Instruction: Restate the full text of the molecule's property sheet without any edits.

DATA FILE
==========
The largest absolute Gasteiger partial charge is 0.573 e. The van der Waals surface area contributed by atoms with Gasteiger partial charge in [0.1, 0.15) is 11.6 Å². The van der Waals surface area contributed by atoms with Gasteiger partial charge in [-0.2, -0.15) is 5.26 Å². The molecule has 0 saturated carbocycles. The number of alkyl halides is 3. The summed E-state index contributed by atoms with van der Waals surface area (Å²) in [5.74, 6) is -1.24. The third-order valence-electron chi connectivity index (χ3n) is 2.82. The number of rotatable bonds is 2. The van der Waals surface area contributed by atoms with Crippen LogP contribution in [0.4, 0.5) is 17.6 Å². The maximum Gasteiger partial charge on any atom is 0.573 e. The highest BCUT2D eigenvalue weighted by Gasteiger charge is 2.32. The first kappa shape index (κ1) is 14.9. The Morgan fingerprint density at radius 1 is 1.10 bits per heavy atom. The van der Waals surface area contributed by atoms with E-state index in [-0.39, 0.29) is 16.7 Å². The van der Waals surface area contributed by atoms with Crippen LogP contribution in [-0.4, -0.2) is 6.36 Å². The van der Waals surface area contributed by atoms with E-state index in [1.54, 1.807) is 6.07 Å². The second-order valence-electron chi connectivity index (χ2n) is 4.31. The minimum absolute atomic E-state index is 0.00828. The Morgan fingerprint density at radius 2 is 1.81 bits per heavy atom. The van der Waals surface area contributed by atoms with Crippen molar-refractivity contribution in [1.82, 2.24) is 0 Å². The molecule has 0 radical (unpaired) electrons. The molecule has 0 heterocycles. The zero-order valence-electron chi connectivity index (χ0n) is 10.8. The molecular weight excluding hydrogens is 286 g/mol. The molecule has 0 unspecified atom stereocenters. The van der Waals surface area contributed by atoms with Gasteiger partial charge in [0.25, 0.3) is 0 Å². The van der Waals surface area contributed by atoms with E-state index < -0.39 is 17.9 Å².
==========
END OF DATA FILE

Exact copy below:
The largest absolute Gasteiger partial charge is 0.573 e. The van der Waals surface area contributed by atoms with Gasteiger partial charge in [0.1, 0.15) is 11.6 Å². The van der Waals surface area contributed by atoms with Gasteiger partial charge in [-0.2, -0.15) is 5.26 Å². The molecule has 0 saturated carbocycles. The number of alkyl halides is 3. The summed E-state index contributed by atoms with van der Waals surface area (Å²) in [5.74, 6) is -1.24. The third-order valence-electron chi connectivity index (χ3n) is 2.82. The number of rotatable bonds is 2. The van der Waals surface area contributed by atoms with Crippen LogP contribution in [0.4, 0.5) is 17.6 Å². The maximum Gasteiger partial charge on any atom is 0.573 e. The highest BCUT2D eigenvalue weighted by Gasteiger charge is 2.32. The first kappa shape index (κ1) is 14.9. The Morgan fingerprint density at radius 1 is 1.10 bits per heavy atom. The van der Waals surface area contributed by atoms with E-state index in [-0.39, 0.29) is 16.7 Å². The van der Waals surface area contributed by atoms with Crippen LogP contribution in [-0.4, -0.2) is 6.36 Å². The van der Waals surface area contributed by atoms with E-state index in [1.54, 1.807) is 6.07 Å². The second-order valence-electron chi connectivity index (χ2n) is 4.31. The minimum absolute atomic E-state index is 0.00828. The Morgan fingerprint density at radius 2 is 1.81 bits per heavy atom. The van der Waals surface area contributed by atoms with Crippen molar-refractivity contribution in [1.82, 2.24) is 0 Å². The molecule has 0 radical (unpaired) electrons. The molecule has 0 heterocycles. The zero-order valence-electron chi connectivity index (χ0n) is 10.8. The molecular weight excluding hydrogens is 286 g/mol. The molecule has 0 unspecified atom stereocenters. The van der Waals surface area contributed by atoms with Gasteiger partial charge in [0.25, 0.3) is 0 Å². The van der Waals surface area contributed by atoms with E-state index < -0.39 is 17.9 Å².